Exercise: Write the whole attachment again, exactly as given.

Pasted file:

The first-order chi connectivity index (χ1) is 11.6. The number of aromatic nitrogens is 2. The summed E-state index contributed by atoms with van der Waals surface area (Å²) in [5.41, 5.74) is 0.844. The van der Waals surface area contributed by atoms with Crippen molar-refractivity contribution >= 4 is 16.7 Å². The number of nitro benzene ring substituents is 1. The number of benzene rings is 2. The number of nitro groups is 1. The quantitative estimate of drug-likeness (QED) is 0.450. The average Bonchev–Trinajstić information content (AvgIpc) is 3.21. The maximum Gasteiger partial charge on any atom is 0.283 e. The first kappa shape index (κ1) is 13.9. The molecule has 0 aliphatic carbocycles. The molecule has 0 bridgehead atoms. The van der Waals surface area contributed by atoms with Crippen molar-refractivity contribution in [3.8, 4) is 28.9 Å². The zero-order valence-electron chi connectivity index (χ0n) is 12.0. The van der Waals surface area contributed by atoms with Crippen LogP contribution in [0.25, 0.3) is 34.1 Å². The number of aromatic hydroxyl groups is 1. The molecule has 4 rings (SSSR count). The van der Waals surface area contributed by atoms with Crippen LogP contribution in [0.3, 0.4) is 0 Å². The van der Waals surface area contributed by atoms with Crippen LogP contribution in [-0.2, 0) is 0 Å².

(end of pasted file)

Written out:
The first-order chi connectivity index (χ1) is 11.6. The number of aromatic nitrogens is 2. The summed E-state index contributed by atoms with van der Waals surface area (Å²) in [5.41, 5.74) is 0.844. The van der Waals surface area contributed by atoms with Crippen molar-refractivity contribution >= 4 is 16.7 Å². The number of nitro benzene ring substituents is 1. The number of benzene rings is 2. The number of nitro groups is 1. The quantitative estimate of drug-likeness (QED) is 0.450. The average Bonchev–Trinajstić information content (AvgIpc) is 3.21. The maximum Gasteiger partial charge on any atom is 0.283 e. The first kappa shape index (κ1) is 13.9. The molecule has 0 aliphatic carbocycles. The molecule has 0 bridgehead atoms. The van der Waals surface area contributed by atoms with Crippen molar-refractivity contribution in [3.8, 4) is 28.9 Å². The zero-order valence-electron chi connectivity index (χ0n) is 12.0. The van der Waals surface area contributed by atoms with Crippen LogP contribution in [0.25, 0.3) is 34.1 Å². The number of aromatic hydroxyl groups is 1. The molecule has 4 rings (SSSR count). The van der Waals surface area contributed by atoms with Crippen LogP contribution in [0.3, 0.4) is 0 Å². The van der Waals surface area contributed by atoms with Crippen LogP contribution in [-0.2, 0) is 0 Å².